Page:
Blog 15 – Prashant’s teaching

I wasn’t expecting to connect with Prashant’s teaching. He has a philosophical nature and I have a need for the tangible.

However, I found a deep connection with his teaching. He talked about how Iyengar yoga has become a demonstrative sport – a performance yoga. “The teacher says, do this, do that, turn your right foot out, turn left foot in, press the big toe down, don’t let the little toe come up…” He said our teachers are trying to teach us the ‘correct pose’ but there is no such thing. There is no one correct way to practice any pose.

He told us that the ‘why’ of a pose is more important than the ‘how’. The ‘how’ depends on the ‘why’ of the pose, not the other way around. For example. Teachers say the back leg must be straight in Uttitha parsvakonasana. Why? He made us go into the pose and bend the back leg, then asked us what happens to the spine when we do this? Does bending the back leg allow more freedom in the spine? Yes! When bending the back leg I found I was able to revolve the torso more easily and the pose became light. Once I felt that, I straightened the leg and the lightness remained. He says you have to learn when to intensely stretch the back leg straight.

Prashantji does not want our poses to be static, he wants them to evolve and change as we work in them. If you go away exhausted from trying to practice these static, perfect poses, what good is that? What purpose does it serve?

We used Uddiyana to work the legs in Uttita Trikonasana, Parsvakonasana, and Adho mukha svanasana. He said that we must learn to access the breath in all standing postures. This will adjust the legs differently than merely biomechanical action. Biomechanical action of the body has many limitations and must be done in connection to the breath. The breath must be applied, whether it’s Uddiyana, full thoracic breath, or accessing the mind with the breath.

He told us we were all over the hill and (we are now going down). Perfection is not possible due to the aging process. Other aspects of yoga have to become more ingrained in our practice our energy force, our breath. I found this very interesting.

He said that we are just ‘doing’ the poses not ‘being in’ the poses. We are always looking outward, listening to our teachers who come with their own problems and limitations and we ignore the most supreme teacher within ourselves. The only way to evolve, to progress, to truly practice, is to listen to our inner teacher.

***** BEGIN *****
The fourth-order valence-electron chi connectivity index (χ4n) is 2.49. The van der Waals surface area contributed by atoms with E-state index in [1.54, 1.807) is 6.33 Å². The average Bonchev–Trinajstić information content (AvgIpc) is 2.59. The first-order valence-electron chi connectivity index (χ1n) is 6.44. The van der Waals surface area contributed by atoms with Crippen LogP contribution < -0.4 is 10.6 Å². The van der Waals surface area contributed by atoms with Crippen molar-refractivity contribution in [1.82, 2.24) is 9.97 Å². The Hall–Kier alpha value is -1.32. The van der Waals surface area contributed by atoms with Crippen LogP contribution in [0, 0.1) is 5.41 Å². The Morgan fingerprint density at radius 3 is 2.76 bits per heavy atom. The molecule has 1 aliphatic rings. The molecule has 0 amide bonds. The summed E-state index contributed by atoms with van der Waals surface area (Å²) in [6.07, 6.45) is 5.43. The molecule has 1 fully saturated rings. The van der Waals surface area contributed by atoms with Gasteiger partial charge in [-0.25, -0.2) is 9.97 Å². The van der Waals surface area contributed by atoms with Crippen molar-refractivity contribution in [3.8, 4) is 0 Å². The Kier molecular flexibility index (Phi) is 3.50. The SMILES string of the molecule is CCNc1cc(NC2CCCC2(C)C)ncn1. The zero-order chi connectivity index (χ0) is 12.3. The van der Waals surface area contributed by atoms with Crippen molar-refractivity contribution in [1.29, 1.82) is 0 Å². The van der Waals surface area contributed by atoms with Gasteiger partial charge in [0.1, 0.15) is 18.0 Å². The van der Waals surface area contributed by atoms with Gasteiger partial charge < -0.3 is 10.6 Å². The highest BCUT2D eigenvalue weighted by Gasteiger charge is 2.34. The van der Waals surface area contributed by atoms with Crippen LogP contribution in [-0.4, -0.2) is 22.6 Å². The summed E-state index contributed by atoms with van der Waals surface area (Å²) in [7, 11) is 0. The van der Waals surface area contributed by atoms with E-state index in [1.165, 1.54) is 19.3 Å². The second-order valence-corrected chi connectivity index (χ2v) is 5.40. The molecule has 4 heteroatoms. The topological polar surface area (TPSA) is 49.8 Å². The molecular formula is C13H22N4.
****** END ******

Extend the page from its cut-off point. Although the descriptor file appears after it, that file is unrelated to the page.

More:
About EssentialYoga Studio

Roberta has been practicing yoga since 1988 and has been teaching yoga since 1994. She has trained under master yoga teachers Swami Padmananda, Patricia Walden, Manouso Manos, Father Joe Pereira, Zoë Stewart, Karin Stephan, Liz Owen and others. She continues to study with her Iyengar teachers, Patricia Walden and Peentz Dubble. Roberta has studied yoga at the Ramamani Iyengar Yoga Memorial Institute in Pune, India during June 2011, February 2014 and attended Abhijata's intensive in Pune, India December 2016. Roberta is currently enrolled in Peentz Dubble's two year Iyengar Yoga Teacher Training Program. Additionally, Roberta completed training and certification with Elise Browning Miller as 'Yoga for Scoliosis' instructor. She completed a 500 hour Hatha Yoga Certification program with AURA Wellness Center and is registered with Yoga Alliance as an E-RYT 500. She has been a Certified Meditation Teacher since June 2007 and has been an Usui Reiki Practitioner since 1989. Roberta's Personal Practice Philosophy: Health issues have changed and deepened my practice. You will see many photos of me using a variety of props. On days I don't feel well, instead of saying, "I can't practice today", Iyengar Yoga has taught me to say, "How can I practice today".
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8 Responses to Blog 15 – Prashant’s teaching

  1. susanne says:

    bert, this sounds really really interesting and encouraging. there are so many iyengar teachers who almost get mad when you don’t do what they say you ought to do…. looking forwrad to more! susanne

  2. Rit says:

    Surprise! The family dynamics there are most instructive and are played out in the Iyengar teaching clan world-wide. Be that as it may, Prashant has a very keen understanding of Yoga and the broader context it operates in. Glad to hear you are doing well.

  3. Rit says:

    BTW, not everyone in the Iyengar clan would teach the breath… to some it’s a taboo. I challenge that often. Without teaching as he instructs asana becomes to ‘back’ focused and nothing is done with the ‘donut hole’ in the front of the torso. Sad, but true!

  4. Rit says:

    This note is from Seigfried Bleher:
    Just a small note–Prashant teaches uddiyana kriyas in asana, not uddiyana bandha. The difference is one of degree and implementation–uddiyana bandha is more static, whereas uddiyana kriya is dynamic and occurs with the rhythm of the breath itself. (Please see comment from May 9). I haven’t tried uddiyana bandha in utthita trikonasana, but I imagine that combination would create hardness, whereas uddiyana kriya creates depth of action.

  5. Jan says:

    Sounds like it is in all of us to look for serenity.

  6. Ken Lidden says:

    I smile at this.

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